Although I can enjoy them in moderation, I’ve never really been one for museums. I appreciate learning about history, but I can only take so many relics or informational plaques in one afternoon. Nate, on the other hand, is a sponge. He could spend hours on end learning about the past, how things work, or even about how things may work in the future. And while I’m generally satisfied with keeping my learning confined to the pages of a book, he sees museums as a way to actually step into the past.
One of the reasons why I love living in New England so much, however, is that you don’t have to step into a building in order to be transported to the days gone by.
This bridge in Concord, Massachusetts – spanning the Concord River – has been rebuilt several times. But it stands at the same location where the minuteman won their first victory in the Revolutionary War.
Emerson later wrote:
By the rude bridge that arched the flood,
Their flag to April’s breeze unfurled,
Here once the embattled farmers stood
And fired the shot heard ’round the world.
This is my kind of ‘museum’, and it’s a place that I have appreciated since I was a little girl. The large, gnarly trees bordering the lazy river and the winding, dusty paths have seen so much sacrifice and bloodshed. But they have also seen true patriotism and love of country. To this day, it amazes me that fathers and sons would stand up and fight for their freedom in such a way. If only these trees could talk!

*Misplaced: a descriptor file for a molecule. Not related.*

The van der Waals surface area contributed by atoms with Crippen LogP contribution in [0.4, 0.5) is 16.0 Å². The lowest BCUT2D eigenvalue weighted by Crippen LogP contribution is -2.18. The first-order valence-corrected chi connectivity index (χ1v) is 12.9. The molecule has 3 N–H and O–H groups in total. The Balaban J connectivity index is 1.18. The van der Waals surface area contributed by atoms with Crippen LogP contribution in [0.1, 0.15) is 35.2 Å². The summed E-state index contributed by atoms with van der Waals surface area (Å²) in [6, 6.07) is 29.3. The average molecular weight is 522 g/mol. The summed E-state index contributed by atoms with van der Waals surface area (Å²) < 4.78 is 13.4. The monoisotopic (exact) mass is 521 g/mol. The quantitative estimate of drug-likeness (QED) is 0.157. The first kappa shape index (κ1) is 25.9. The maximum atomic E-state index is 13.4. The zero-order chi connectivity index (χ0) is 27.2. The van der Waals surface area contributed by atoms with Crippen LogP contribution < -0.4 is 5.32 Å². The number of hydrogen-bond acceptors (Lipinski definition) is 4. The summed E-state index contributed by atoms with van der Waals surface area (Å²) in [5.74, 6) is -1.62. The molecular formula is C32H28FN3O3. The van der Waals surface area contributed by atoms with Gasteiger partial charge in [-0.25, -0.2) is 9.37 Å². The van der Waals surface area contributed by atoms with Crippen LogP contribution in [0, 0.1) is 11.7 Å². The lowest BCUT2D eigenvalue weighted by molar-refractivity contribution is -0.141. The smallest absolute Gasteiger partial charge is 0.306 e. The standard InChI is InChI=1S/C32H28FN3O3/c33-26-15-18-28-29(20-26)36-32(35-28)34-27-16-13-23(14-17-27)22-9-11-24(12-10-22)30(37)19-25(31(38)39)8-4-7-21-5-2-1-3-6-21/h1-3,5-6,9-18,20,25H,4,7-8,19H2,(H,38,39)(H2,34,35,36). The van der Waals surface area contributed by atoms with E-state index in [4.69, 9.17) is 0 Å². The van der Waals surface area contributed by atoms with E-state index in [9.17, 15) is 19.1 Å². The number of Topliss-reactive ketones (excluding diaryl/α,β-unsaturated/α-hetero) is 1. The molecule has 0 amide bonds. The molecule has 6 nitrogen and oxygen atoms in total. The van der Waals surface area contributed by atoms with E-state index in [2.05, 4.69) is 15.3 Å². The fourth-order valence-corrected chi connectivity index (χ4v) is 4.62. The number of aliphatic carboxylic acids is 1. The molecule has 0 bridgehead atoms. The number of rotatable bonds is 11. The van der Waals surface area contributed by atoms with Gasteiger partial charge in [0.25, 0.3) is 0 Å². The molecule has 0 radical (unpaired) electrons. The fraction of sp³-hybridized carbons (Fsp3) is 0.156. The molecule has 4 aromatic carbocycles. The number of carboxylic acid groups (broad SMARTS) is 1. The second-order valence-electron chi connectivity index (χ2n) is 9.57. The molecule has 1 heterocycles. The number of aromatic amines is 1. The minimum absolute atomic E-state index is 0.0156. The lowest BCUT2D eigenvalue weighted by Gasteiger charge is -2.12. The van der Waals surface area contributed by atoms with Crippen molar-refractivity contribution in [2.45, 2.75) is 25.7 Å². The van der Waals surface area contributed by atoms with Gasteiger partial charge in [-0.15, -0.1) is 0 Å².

The Old North Bridge is a beautiful place to explore with the family, complete with lovely gardens, dirt paths, and nearby picnic tables. As a child, one of my favorite places along the path – just after the bridge – was a large bush that had been carved hollow like a fort. It’s still there and just as fun to walk through! 🙂
Like so many other places in New England, Minuteman National Park is overflowing with the history of this country. And it’s a history lesson that both Nate and I can appreciate equally. Because visiting such a place really is a little like stepping into the past… without being confined by four walls.